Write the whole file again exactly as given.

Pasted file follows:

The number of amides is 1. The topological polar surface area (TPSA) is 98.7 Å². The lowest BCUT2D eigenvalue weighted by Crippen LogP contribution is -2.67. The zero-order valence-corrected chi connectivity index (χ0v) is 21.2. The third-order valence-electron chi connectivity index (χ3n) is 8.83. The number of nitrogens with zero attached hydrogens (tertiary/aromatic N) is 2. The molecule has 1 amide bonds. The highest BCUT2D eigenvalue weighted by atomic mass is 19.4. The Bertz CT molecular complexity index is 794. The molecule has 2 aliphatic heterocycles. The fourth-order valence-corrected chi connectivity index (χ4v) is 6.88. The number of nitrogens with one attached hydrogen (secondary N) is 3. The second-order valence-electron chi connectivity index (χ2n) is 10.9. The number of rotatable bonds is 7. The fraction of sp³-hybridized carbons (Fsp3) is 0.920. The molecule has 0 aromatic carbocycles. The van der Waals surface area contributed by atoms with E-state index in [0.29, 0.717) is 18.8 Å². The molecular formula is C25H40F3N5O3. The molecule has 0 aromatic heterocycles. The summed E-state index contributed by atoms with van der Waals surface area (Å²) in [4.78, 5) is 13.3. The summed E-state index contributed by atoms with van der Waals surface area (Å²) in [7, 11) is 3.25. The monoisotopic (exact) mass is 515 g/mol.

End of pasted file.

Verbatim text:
The number of amides is 1. The topological polar surface area (TPSA) is 98.7 Å². The lowest BCUT2D eigenvalue weighted by Crippen LogP contribution is -2.67. The zero-order valence-corrected chi connectivity index (χ0v) is 21.2. The third-order valence-electron chi connectivity index (χ3n) is 8.83. The number of nitrogens with zero attached hydrogens (tertiary/aromatic N) is 2. The molecule has 1 amide bonds. The highest BCUT2D eigenvalue weighted by atomic mass is 19.4. The Bertz CT molecular complexity index is 794. The molecule has 2 aliphatic heterocycles. The fourth-order valence-corrected chi connectivity index (χ4v) is 6.88. The number of nitrogens with one attached hydrogen (secondary N) is 3. The second-order valence-electron chi connectivity index (χ2n) is 10.9. The number of rotatable bonds is 7. The fraction of sp³-hybridized carbons (Fsp3) is 0.920. The molecule has 0 aromatic carbocycles. The van der Waals surface area contributed by atoms with E-state index in [0.29, 0.717) is 18.8 Å². The molecular formula is C25H40F3N5O3. The molecule has 0 aromatic heterocycles. The summed E-state index contributed by atoms with van der Waals surface area (Å²) in [4.78, 5) is 13.3. The summed E-state index contributed by atoms with van der Waals surface area (Å²) in [7, 11) is 3.25. The monoisotopic (exact) mass is 515 g/mol.